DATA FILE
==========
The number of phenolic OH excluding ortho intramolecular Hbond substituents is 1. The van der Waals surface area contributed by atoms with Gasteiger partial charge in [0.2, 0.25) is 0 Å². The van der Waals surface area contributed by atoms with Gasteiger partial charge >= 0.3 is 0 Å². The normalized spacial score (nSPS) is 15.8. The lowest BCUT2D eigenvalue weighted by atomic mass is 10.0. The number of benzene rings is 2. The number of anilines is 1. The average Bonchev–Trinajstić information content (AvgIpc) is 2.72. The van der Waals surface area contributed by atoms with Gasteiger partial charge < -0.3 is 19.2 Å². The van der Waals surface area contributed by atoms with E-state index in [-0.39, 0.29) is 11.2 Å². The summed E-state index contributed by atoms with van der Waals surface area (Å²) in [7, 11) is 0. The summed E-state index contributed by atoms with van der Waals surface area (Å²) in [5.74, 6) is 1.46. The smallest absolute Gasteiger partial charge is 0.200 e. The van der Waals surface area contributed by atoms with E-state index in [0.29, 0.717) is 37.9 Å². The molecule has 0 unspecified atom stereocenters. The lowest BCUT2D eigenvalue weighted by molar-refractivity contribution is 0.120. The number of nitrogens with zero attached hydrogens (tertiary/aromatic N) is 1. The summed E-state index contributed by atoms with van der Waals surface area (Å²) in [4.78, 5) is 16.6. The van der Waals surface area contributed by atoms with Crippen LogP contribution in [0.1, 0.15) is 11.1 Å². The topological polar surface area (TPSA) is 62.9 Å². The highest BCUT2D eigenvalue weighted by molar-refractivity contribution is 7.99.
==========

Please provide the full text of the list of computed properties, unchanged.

The number of phenolic OH excluding ortho intramolecular Hbond substituents is 1. The van der Waals surface area contributed by atoms with Gasteiger partial charge in [0.2, 0.25) is 0 Å². The van der Waals surface area contributed by atoms with Gasteiger partial charge >= 0.3 is 0 Å². The normalized spacial score (nSPS) is 15.8. The lowest BCUT2D eigenvalue weighted by atomic mass is 10.0. The number of benzene rings is 2. The number of anilines is 1. The average Bonchev–Trinajstić information content (AvgIpc) is 2.72. The van der Waals surface area contributed by atoms with Gasteiger partial charge < -0.3 is 19.2 Å². The van der Waals surface area contributed by atoms with E-state index in [-0.39, 0.29) is 11.2 Å². The summed E-state index contributed by atoms with van der Waals surface area (Å²) in [7, 11) is 0. The summed E-state index contributed by atoms with van der Waals surface area (Å²) in [5.74, 6) is 1.46. The smallest absolute Gasteiger partial charge is 0.200 e. The van der Waals surface area contributed by atoms with E-state index in [0.29, 0.717) is 37.9 Å². The molecule has 0 unspecified atom stereocenters. The lowest BCUT2D eigenvalue weighted by molar-refractivity contribution is 0.120. The number of nitrogens with zero attached hydrogens (tertiary/aromatic N) is 1. The summed E-state index contributed by atoms with van der Waals surface area (Å²) in [4.78, 5) is 16.6. The van der Waals surface area contributed by atoms with Crippen LogP contribution in [0.1, 0.15) is 11.1 Å². The topological polar surface area (TPSA) is 62.9 Å². The highest BCUT2D eigenvalue weighted by molar-refractivity contribution is 7.99.